Does Helicopter Parenting Build Empathy?

I have been doing a lot of reading, about generations, parenting topics about personality, potential and about the number of children dying in the middle east. I have to wonder, about the different parenting trends and how they always get criticism, but then every now and then, I see one of those #restoringfaithinhumanity posts on facebook.

I affiliate with families that have highly scheduled kids, completely free kids, kids in public school, kids in private school, and when I talk to all the parents I can’t help but wonder…”Are you being who you want your children to be?” It feels like one of the oldest lessons in child development that I probably learned in high school if not before, and that is this:

“Children learn by example.”

What if it is really that simple? What if, by paying attention to the details, standing up for our kids and supporting them through hard times they are learning to do the same? Of course kids go through their phases and when they are seeing it they don’t seem to care, but don’t we all end up being just a little bit like our parents?

I know that I have picked up a lot from my parents, but I work hard to consciously choose what I am picking up. I don’t expect my kids to dissect my character and habits at this point but I hope when they are older and this happens anyway, that they have a lot to choose from.

I saw a meme once, it was a beautiful picture of a young boy meditating with this quote:

“If every 8 year old in the world is taught meditation, we will eliminate violence from the world within one generation.” Dalai Lama

I think about things like that, particularly since I HAVE an eight year old. What I have seen, in my limited parenting years is absolute transformation. I limited her sugar a LOT when she was a baby/small child, she didn’t even get juice that wasn’t watered down. I included her in my process of juicing carrots when she was about 3 or 4 and it was probably the sweetest thing she’d had at that point (I didn’t water this juice down!). So when she was first exposed to actual candy, she didn’t seem to like it, it seemed to overwhelm her with sweetness. She had fun trying it though! I won’t forget her first Halloween when she would thoughtfully open up each candy she hadn’t tried, and take a single bite, then throw it away. I couldn’t have been prouder. She soon got over that and went through a brief hoarding period, she’d grab all the candy she could and hide what she couldn’t eat. I stayed strong in my own nutritional journey, and continued to tell her that to be healthy it was important to eat our vegetables first, then the meat, and if we had to we could eat some bread/noodles/potatoes. I would be honest about if I did or didn’t “like” something and why, for example if her face twisted up when she tried my green vegetable juice I would tell her that I agree, it doesn’t taste that good but I drink it anyway because I know it is so so good for my body.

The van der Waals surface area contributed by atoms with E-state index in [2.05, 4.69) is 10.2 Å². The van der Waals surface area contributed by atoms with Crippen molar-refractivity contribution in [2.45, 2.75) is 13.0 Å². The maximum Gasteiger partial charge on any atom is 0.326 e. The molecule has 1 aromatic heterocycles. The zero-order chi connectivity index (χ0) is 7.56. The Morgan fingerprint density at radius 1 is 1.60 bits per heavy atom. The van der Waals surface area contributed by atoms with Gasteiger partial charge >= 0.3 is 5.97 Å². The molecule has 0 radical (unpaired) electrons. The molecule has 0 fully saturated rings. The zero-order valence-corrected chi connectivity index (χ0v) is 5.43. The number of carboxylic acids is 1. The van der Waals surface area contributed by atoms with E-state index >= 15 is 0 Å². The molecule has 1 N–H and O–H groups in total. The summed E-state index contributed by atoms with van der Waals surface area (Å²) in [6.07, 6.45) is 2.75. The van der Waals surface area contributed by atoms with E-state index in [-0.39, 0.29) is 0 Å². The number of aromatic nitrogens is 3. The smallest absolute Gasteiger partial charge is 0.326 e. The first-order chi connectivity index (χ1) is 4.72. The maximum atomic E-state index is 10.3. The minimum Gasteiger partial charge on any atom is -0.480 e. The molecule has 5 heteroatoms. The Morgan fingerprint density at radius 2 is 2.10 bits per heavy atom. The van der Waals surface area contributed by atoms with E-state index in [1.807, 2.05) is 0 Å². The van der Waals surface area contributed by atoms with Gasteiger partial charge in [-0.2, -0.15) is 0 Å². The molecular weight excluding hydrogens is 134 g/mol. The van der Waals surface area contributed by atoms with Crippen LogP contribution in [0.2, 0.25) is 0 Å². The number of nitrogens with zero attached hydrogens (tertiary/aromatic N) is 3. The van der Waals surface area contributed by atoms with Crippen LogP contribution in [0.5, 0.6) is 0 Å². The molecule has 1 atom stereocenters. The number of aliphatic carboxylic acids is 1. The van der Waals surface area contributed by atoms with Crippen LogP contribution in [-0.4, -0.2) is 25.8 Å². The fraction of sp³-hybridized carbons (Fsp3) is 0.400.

I am sure that to some people I’m probably a helicopter parent, I include my kids in almost everything. I even still have a few in my bed at night. I feel pretty confident though that they will grow up to be pretty cool people.

How are you parenting your kids? Are you a helicopter parent?

About Kristin

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